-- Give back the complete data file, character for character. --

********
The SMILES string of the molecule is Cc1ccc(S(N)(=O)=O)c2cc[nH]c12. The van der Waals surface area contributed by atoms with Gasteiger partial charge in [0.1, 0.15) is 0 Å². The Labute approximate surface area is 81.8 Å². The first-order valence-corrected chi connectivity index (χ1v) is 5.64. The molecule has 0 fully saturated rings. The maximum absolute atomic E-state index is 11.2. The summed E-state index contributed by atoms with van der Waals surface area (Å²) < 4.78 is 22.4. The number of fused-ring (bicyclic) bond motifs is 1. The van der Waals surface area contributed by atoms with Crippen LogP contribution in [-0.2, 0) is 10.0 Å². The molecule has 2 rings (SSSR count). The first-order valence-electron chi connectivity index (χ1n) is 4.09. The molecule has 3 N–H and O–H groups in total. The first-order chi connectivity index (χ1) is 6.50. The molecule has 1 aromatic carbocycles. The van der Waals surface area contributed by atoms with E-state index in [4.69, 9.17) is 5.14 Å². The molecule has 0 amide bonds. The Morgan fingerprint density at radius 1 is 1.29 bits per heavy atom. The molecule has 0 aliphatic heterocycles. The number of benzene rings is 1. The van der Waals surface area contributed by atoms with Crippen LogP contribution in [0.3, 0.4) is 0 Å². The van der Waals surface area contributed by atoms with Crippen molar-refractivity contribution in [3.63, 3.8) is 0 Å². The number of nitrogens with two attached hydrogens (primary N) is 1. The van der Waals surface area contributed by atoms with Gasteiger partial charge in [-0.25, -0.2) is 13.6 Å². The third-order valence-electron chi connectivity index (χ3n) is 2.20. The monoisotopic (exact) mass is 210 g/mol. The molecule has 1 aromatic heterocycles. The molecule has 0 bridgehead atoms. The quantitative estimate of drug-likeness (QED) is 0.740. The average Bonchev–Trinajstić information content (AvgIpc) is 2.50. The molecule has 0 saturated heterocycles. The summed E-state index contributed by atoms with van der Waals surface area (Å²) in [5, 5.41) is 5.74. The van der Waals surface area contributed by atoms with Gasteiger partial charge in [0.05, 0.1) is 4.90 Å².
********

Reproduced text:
The SMILES string of the molecule is Cc1ccc(S(N)(=O)=O)c2cc[nH]c12. The van der Waals surface area contributed by atoms with Gasteiger partial charge in [0.1, 0.15) is 0 Å². The Labute approximate surface area is 81.8 Å². The first-order valence-corrected chi connectivity index (χ1v) is 5.64. The molecule has 0 fully saturated rings. The maximum absolute atomic E-state index is 11.2. The summed E-state index contributed by atoms with van der Waals surface area (Å²) < 4.78 is 22.4. The number of fused-ring (bicyclic) bond motifs is 1. The van der Waals surface area contributed by atoms with Crippen LogP contribution in [-0.2, 0) is 10.0 Å². The molecule has 2 rings (SSSR count). The first-order valence-electron chi connectivity index (χ1n) is 4.09. The molecule has 3 N–H and O–H groups in total. The first-order chi connectivity index (χ1) is 6.50. The molecule has 1 aromatic carbocycles. The van der Waals surface area contributed by atoms with E-state index in [4.69, 9.17) is 5.14 Å². The molecule has 0 amide bonds. The Morgan fingerprint density at radius 1 is 1.29 bits per heavy atom. The molecule has 0 aliphatic heterocycles. The number of benzene rings is 1. The van der Waals surface area contributed by atoms with Crippen LogP contribution in [0.3, 0.4) is 0 Å². The van der Waals surface area contributed by atoms with Crippen molar-refractivity contribution in [3.63, 3.8) is 0 Å². The number of nitrogens with two attached hydrogens (primary N) is 1. The van der Waals surface area contributed by atoms with Gasteiger partial charge in [-0.25, -0.2) is 13.6 Å². The third-order valence-electron chi connectivity index (χ3n) is 2.20. The monoisotopic (exact) mass is 210 g/mol. The molecule has 1 aromatic heterocycles. The molecule has 0 bridgehead atoms. The quantitative estimate of drug-likeness (QED) is 0.740. The average Bonchev–Trinajstić information content (AvgIpc) is 2.50. The molecule has 0 saturated heterocycles. The summed E-state index contributed by atoms with van der Waals surface area (Å²) in [5, 5.41) is 5.74. The van der Waals surface area contributed by atoms with Gasteiger partial charge in [0.05, 0.1) is 4.90 Å².